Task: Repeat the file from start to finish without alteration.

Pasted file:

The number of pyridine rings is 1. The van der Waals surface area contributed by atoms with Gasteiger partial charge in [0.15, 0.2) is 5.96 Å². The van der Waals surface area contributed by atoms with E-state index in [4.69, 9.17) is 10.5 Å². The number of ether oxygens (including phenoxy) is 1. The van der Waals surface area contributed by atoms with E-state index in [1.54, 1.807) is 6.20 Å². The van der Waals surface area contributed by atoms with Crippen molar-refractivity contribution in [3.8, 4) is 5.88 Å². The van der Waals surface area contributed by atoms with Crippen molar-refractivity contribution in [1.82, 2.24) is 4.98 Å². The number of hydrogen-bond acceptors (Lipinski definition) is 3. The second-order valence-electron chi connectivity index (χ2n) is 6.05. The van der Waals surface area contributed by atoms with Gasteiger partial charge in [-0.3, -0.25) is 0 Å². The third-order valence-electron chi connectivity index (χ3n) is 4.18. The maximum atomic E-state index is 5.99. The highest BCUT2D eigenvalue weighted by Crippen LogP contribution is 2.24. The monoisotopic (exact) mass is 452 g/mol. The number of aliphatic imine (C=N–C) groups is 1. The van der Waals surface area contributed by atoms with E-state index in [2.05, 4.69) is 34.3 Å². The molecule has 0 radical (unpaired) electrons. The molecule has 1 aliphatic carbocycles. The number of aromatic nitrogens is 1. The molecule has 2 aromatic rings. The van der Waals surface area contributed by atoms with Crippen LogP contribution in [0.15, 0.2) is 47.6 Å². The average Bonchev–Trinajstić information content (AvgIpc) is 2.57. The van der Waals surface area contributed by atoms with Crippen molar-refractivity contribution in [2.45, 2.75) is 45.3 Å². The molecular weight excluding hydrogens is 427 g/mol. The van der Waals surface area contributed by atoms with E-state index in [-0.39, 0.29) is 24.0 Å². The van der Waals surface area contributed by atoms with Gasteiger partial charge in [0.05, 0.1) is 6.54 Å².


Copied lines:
The number of pyridine rings is 1. The van der Waals surface area contributed by atoms with Gasteiger partial charge in [0.15, 0.2) is 5.96 Å². The van der Waals surface area contributed by atoms with E-state index in [4.69, 9.17) is 10.5 Å². The number of ether oxygens (including phenoxy) is 1. The van der Waals surface area contributed by atoms with E-state index in [1.54, 1.807) is 6.20 Å². The van der Waals surface area contributed by atoms with Crippen molar-refractivity contribution in [3.8, 4) is 5.88 Å². The van der Waals surface area contributed by atoms with Crippen molar-refractivity contribution in [1.82, 2.24) is 4.98 Å². The number of hydrogen-bond acceptors (Lipinski definition) is 3. The second-order valence-electron chi connectivity index (χ2n) is 6.05. The van der Waals surface area contributed by atoms with Gasteiger partial charge in [-0.3, -0.25) is 0 Å². The third-order valence-electron chi connectivity index (χ3n) is 4.18. The maximum atomic E-state index is 5.99. The highest BCUT2D eigenvalue weighted by Crippen LogP contribution is 2.24. The monoisotopic (exact) mass is 452 g/mol. The number of aliphatic imine (C=N–C) groups is 1. The van der Waals surface area contributed by atoms with E-state index in [2.05, 4.69) is 34.3 Å². The molecule has 0 radical (unpaired) electrons. The molecule has 1 aliphatic carbocycles. The number of aromatic nitrogens is 1. The molecule has 2 aromatic rings. The van der Waals surface area contributed by atoms with Crippen LogP contribution in [0.15, 0.2) is 47.6 Å². The average Bonchev–Trinajstić information content (AvgIpc) is 2.57. The van der Waals surface area contributed by atoms with Crippen molar-refractivity contribution in [2.45, 2.75) is 45.3 Å². The molecular weight excluding hydrogens is 427 g/mol. The van der Waals surface area contributed by atoms with E-state index in [-0.39, 0.29) is 24.0 Å². The van der Waals surface area contributed by atoms with Gasteiger partial charge in [0.05, 0.1) is 6.54 Å².